Recently I blogged about the time my father as a boy threw an gold ring into a pile of green beans, where it was lost forever. I realize there is a sequel, also involving gold.
Fast forward 60+ years. My mother has just died of lung cancer and I’m helping my father clean out the sick room. It should be mentioned that despite a promising start, the last decades of their marriage were trying for him. Still, he was a devoted nurse in the months of her rapid decline. It’s also significant that he was a research scientist, given to unsentimental rationalism (like tossing an outgrown ring into green beans).
Back to the sick room. My mother’s gold watch sat on the night table. “What about this?” I asked.
“It isn’t running,” he observed. Before I could suggest a new battery, winding, or giving it to somebody, he added: “No point keeping a watch that doesn’t run.” I can still hear the ping in the bottom of the trash can.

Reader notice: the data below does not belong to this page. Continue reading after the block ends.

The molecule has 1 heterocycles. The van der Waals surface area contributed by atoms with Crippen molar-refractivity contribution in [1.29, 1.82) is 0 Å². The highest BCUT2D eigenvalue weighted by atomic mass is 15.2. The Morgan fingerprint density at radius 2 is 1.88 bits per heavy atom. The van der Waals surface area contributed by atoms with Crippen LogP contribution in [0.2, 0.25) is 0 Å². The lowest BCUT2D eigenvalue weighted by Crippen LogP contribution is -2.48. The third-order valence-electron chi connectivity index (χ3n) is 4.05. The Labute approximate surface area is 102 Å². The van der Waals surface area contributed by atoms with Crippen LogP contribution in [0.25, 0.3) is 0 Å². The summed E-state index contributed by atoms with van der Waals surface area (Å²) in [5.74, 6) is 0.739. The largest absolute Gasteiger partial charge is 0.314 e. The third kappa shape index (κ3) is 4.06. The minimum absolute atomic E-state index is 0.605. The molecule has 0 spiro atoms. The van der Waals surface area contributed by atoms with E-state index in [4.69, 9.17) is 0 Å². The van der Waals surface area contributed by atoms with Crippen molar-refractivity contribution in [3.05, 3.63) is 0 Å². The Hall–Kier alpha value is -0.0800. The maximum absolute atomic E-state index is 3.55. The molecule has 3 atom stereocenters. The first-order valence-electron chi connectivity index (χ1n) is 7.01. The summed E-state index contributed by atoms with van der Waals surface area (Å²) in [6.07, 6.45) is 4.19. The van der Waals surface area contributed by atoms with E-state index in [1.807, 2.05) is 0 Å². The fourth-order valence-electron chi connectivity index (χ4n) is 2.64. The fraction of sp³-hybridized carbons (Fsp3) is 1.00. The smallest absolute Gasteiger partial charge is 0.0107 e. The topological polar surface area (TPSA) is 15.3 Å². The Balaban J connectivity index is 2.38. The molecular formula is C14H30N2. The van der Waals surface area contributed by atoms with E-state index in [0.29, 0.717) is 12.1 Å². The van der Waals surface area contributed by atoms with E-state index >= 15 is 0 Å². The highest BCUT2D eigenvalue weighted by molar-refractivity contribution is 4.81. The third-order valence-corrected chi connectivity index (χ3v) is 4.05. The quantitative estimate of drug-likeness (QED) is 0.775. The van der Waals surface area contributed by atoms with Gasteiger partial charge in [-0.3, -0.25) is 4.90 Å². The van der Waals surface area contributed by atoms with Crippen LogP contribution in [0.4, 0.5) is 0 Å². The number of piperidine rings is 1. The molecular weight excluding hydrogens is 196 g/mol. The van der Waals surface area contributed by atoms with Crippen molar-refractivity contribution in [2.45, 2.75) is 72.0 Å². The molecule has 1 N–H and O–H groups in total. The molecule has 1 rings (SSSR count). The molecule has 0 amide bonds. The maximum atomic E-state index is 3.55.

“I guess not,” is all I could add.
That afternoon, we visited friends who were miffed that they’d called during the day and couldn’t leave a message. (My mother hated answering machines.) “That’s a problem,” my father said, pulling a notepad from his shirt pocket and jotting down: “Get answering machine.”
“And new clothes,” I added, since his wardrobe was decades old, chosen by my mother for thrift and easy-care. “Get new clothes,” he added to the list. “Will you help me tomorrow?” Yes I would.
He wasn’t finished with the to-do list. “I need a vice,” he announced.
“A vise?” I wondered why, since he’d long ago given away his wood working tools.
“No,” he said, reading my mind. “A vice. I think my vice will be a Jack Daniels every day at five o’clock. Let’s get some on the way home.” I should note that in the decades of my mother’s alcoholism, he hadn’t kept liquor in the house.
“OK,” I said. “Anything else? Scotch, mixers?”
“No, I’ll take it straight, on the rocks.” He checked his list: “Answering machine, new clothes, a vice. That’s enough for one day.”